Now please understand that I am not saying that I would never learn the other postures that go to make the longer form, but I don't really see where the additional benefit will come in. I believe that set applications are a no-no, so it would not be for a martial purpose. The only reason would be to satisfy my curiosity.
  4. El Medico

    El Medico Valued Member

    Cheng also studied with Chan,Ch'ing-ling,(who also studied with Cheng-fu,a Taost named Tzu,and I think Yang's brother or uncle).See R.W.Smith's writings.His different "look" comes from Chan's teachings.He didn't teach a lot of function to most of his US students.and taught a limited curriculum.His system is still Yang style in the way it uses the joints,soft tissues,etc.He never claimed to have made a new system. It was his teacher Yang,Cheng-fu who first began the simplifying of TC.Compare what is taught openly in new Yang as opposed to what was taught as a matter of course in older Yang styles,like his older brother Shao-hou.Not to say that he didn't turn out high level practitioners who earned fame in pugilistic circles,he just changed the curriculum's emphasis in certain areas(less chin na for example,tho' it's still there).Cheng's student William Chen had his students wear armor-(years before the so-called full contact karate)-for full tilt sparring.Chen also competed in tournaments in Taiwan when he was young.These were not non or light contact point tournaments.Probably some of the best fighters in the lineage today are in Malaysia.As in amost TC systems today many people are too flacid,and with Cheng's version it can be easier to go that way.It's what's going on inside that counts.Who ever saw a Wu/Hao master in a deeeeep stance?But they've got power!
  5. El Medico

    El Medico Valued Member

    Cheng also studied w/Chan,Ch'ing-ling(who studied w/Yang,a Taoist named Tzu,and Yang's brother or uncle.See R.W.Smith's writings).His different look comes somewhat from Chan,tho' their forms are rather different.Chan's form looks older in its postures and execution than Cheng-fu's or Cheng's,the wrist more like Cheng's than Tang's..Cheng did teach a limited curriculum in the US,and didn't teach much function to most of his students in the US.It was his teacher Cheng-fu who simplified TC originally.Compare what is taught in modern Yang as opposed to older Yang.Not that Yang didn't turn out high level pugilists of reknown,just that Cheng-fu concentrated more on some aspects,like push hands,and less on others,like chin na.It's still there,just less emphasis paid to it than formerly,for an example.Cheng's version is still Yang,it uses the joints,soft tissues,directional energies ,etc the same way.He never claimed to have made a new system.The best fighters in the lineage are probably in some of the Malaysian branches who teach it as a full martial system.Like MOST TC today,the majority of people teaching didn't learn function.His student Wm. C.C. Chen participated in tournaments in Taiwan when he was young.These were not non or light contact point matches.Chen also had his students wear full body armor so they could spar full tilt years before the so-called full contact karate.As far as looks,it's what's inside that counts.Who ever saw a Wu/Hao master in a deeeep stance?But they've got power!And Cheng himself was really into function.As for the dumbing down thing?How many TC instructors do you know about?How many can use it?And finally.how many teach function,(and I'm not talking somebody who studied Wado-ryu or Choy Lay Fut for years and then learned a little T'ai Chi)?To end on a musing note,in Sun,Lu-tang's original photos for his Hsing-I book his wrists are fairly straight when he stands in san ti posture.In his later photos,his wrist is obviously bent,as in Yang.Cheng-fu's form.His daughter asked him why,and he said the former was better for fighting,the latter better for ch'i development.Hmmm,was Cheng onto something?Nah,probably just different outlooks.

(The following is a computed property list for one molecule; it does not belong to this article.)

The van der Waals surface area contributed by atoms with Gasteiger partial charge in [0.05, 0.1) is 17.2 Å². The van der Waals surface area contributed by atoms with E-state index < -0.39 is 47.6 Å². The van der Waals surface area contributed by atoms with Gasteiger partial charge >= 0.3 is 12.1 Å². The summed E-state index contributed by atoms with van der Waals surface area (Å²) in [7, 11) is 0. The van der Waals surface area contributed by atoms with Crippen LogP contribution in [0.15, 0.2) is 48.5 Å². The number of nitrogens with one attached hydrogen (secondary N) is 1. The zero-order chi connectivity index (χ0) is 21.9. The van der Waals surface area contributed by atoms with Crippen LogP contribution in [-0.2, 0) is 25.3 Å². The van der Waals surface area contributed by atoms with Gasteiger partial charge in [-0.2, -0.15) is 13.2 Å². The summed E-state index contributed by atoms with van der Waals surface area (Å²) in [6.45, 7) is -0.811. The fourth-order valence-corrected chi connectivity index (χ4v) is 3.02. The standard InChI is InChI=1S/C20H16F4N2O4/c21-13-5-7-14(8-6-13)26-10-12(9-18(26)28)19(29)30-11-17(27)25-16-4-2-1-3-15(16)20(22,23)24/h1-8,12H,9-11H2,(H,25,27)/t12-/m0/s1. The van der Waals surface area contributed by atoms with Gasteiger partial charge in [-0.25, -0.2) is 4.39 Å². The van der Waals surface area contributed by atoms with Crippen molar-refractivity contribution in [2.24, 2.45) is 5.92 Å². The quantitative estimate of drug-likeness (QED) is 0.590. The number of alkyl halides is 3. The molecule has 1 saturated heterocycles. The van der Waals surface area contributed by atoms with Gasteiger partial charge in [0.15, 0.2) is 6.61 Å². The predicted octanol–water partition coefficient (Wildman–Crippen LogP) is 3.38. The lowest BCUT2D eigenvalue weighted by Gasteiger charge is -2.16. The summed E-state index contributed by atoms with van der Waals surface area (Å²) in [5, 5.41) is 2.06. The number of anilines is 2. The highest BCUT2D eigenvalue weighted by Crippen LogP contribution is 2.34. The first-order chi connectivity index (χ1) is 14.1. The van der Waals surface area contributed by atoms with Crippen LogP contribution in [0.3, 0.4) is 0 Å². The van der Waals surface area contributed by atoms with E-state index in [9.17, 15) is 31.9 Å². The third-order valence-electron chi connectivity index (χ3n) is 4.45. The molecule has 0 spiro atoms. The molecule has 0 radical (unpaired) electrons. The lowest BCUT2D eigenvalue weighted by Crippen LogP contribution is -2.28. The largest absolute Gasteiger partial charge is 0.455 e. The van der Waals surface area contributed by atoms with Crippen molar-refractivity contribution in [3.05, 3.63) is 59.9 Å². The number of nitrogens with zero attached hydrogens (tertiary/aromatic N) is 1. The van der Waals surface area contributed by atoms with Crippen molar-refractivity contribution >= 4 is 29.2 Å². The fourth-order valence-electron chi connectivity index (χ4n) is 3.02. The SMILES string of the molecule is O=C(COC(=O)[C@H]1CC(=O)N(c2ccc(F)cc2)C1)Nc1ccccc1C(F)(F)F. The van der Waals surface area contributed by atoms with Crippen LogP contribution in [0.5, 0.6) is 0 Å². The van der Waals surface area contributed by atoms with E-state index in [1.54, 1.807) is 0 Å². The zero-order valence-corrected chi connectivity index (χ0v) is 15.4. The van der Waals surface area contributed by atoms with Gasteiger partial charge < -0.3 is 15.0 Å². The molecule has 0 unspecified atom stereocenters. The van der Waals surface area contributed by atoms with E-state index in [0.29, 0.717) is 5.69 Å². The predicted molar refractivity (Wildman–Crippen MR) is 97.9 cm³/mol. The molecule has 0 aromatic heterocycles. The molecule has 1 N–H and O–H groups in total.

6. El Medico

    El Medico Valued Member

    OOPS!Sorry!1st ttime I posted I couldn't find it,so re-wrote and posted again,then saw both posted.Didn't mean to bore you all twice.Apologies
  7. sparrow

    sparrow Chirp!

    Good point about the wrist - we always practice the form with 'beautiful lady's wrist' (should this be on the thread posted by TC Butterfly?!), to allow the energy to flow smoothly, but obviously this is impractical in most push hands. However, some applications are much more effective if the wrist can be kept straight.